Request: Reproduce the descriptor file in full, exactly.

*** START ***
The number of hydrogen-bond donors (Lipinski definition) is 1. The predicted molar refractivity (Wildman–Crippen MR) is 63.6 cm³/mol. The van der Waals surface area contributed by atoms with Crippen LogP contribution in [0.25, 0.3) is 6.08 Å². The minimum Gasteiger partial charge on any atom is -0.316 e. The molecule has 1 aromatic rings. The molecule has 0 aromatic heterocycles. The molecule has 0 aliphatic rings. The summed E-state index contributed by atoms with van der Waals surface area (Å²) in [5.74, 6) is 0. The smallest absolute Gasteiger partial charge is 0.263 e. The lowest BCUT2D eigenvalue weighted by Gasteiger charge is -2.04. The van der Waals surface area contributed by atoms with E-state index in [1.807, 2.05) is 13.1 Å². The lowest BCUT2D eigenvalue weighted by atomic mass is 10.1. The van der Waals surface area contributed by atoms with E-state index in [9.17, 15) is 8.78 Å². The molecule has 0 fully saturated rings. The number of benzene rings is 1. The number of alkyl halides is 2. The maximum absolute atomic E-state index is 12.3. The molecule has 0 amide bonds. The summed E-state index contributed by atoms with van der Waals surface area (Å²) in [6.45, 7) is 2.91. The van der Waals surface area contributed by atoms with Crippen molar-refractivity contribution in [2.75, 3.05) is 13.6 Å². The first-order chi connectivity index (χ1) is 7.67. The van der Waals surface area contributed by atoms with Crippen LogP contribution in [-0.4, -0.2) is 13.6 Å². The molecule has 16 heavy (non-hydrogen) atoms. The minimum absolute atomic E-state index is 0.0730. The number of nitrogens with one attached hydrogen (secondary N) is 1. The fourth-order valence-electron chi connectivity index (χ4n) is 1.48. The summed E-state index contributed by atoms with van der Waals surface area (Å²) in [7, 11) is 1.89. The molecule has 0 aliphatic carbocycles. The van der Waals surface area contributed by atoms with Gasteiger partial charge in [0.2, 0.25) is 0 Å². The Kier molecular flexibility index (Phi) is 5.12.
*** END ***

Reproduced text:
The number of hydrogen-bond donors (Lipinski definition) is 1. The predicted molar refractivity (Wildman–Crippen MR) is 63.6 cm³/mol. The van der Waals surface area contributed by atoms with Crippen LogP contribution in [0.25, 0.3) is 6.08 Å². The minimum Gasteiger partial charge on any atom is -0.316 e. The molecule has 1 aromatic rings. The molecule has 0 aromatic heterocycles. The molecule has 0 aliphatic rings. The summed E-state index contributed by atoms with van der Waals surface area (Å²) in [5.74, 6) is 0. The smallest absolute Gasteiger partial charge is 0.263 e. The lowest BCUT2D eigenvalue weighted by Gasteiger charge is -2.04. The van der Waals surface area contributed by atoms with E-state index in [1.807, 2.05) is 13.1 Å². The lowest BCUT2D eigenvalue weighted by atomic mass is 10.1. The van der Waals surface area contributed by atoms with E-state index in [9.17, 15) is 8.78 Å². The molecule has 0 fully saturated rings. The number of benzene rings is 1. The number of alkyl halides is 2. The maximum absolute atomic E-state index is 12.3. The molecule has 0 amide bonds. The summed E-state index contributed by atoms with van der Waals surface area (Å²) in [6.45, 7) is 2.91. The van der Waals surface area contributed by atoms with Crippen molar-refractivity contribution in [2.75, 3.05) is 13.6 Å². The first-order chi connectivity index (χ1) is 7.67. The van der Waals surface area contributed by atoms with Crippen LogP contribution in [-0.4, -0.2) is 13.6 Å². The molecule has 16 heavy (non-hydrogen) atoms. The minimum absolute atomic E-state index is 0.0730. The number of nitrogens with one attached hydrogen (secondary N) is 1. The fourth-order valence-electron chi connectivity index (χ4n) is 1.48. The summed E-state index contributed by atoms with van der Waals surface area (Å²) in [7, 11) is 1.89. The molecule has 0 aliphatic carbocycles. The van der Waals surface area contributed by atoms with Gasteiger partial charge in [0.2, 0.25) is 0 Å². The Kier molecular flexibility index (Phi) is 5.12.